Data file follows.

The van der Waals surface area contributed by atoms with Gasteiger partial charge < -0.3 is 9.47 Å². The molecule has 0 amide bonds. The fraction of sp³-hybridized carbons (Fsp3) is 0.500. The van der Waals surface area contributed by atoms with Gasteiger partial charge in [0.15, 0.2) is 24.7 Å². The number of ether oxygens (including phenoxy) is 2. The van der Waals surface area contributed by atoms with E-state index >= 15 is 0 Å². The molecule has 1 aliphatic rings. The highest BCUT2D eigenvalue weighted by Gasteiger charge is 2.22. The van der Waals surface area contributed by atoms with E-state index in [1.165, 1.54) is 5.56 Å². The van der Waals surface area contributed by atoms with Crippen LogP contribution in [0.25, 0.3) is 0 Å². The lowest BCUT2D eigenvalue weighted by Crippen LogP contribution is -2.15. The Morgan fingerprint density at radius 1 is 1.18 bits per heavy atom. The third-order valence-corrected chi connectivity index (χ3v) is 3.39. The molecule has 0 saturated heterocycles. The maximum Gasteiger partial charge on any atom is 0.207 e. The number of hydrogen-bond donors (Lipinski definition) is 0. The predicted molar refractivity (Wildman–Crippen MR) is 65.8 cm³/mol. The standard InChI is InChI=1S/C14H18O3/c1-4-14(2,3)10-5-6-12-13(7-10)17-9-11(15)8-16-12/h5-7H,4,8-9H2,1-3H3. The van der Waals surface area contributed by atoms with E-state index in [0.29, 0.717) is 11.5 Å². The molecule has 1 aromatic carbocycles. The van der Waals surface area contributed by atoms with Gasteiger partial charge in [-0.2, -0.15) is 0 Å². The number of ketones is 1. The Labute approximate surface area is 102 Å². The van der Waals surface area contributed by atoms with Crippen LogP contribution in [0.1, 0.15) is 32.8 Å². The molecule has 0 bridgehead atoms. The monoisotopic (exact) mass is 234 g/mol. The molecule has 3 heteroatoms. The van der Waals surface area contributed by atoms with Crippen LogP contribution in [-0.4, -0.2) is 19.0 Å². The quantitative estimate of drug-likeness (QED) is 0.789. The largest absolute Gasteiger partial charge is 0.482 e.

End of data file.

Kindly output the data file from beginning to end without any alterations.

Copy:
The van der Waals surface area contributed by atoms with Gasteiger partial charge < -0.3 is 9.47 Å². The molecule has 0 amide bonds. The fraction of sp³-hybridized carbons (Fsp3) is 0.500. The van der Waals surface area contributed by atoms with Gasteiger partial charge in [0.15, 0.2) is 24.7 Å². The number of ether oxygens (including phenoxy) is 2. The van der Waals surface area contributed by atoms with E-state index >= 15 is 0 Å². The molecule has 1 aliphatic rings. The highest BCUT2D eigenvalue weighted by Gasteiger charge is 2.22. The van der Waals surface area contributed by atoms with E-state index in [1.165, 1.54) is 5.56 Å². The van der Waals surface area contributed by atoms with Crippen LogP contribution in [0.25, 0.3) is 0 Å². The lowest BCUT2D eigenvalue weighted by Crippen LogP contribution is -2.15. The Morgan fingerprint density at radius 1 is 1.18 bits per heavy atom. The third-order valence-corrected chi connectivity index (χ3v) is 3.39. The molecule has 0 saturated heterocycles. The maximum Gasteiger partial charge on any atom is 0.207 e. The number of hydrogen-bond donors (Lipinski definition) is 0. The predicted molar refractivity (Wildman–Crippen MR) is 65.8 cm³/mol. The standard InChI is InChI=1S/C14H18O3/c1-4-14(2,3)10-5-6-12-13(7-10)17-9-11(15)8-16-12/h5-7H,4,8-9H2,1-3H3. The van der Waals surface area contributed by atoms with E-state index in [0.29, 0.717) is 11.5 Å². The molecule has 1 aromatic carbocycles. The van der Waals surface area contributed by atoms with Gasteiger partial charge in [-0.2, -0.15) is 0 Å². The number of ketones is 1. The Labute approximate surface area is 102 Å². The van der Waals surface area contributed by atoms with Crippen LogP contribution in [0.1, 0.15) is 32.8 Å². The molecule has 0 bridgehead atoms. The monoisotopic (exact) mass is 234 g/mol. The molecule has 3 heteroatoms. The van der Waals surface area contributed by atoms with Crippen LogP contribution in [-0.4, -0.2) is 19.0 Å². The quantitative estimate of drug-likeness (QED) is 0.789. The largest absolute Gasteiger partial charge is 0.482 e.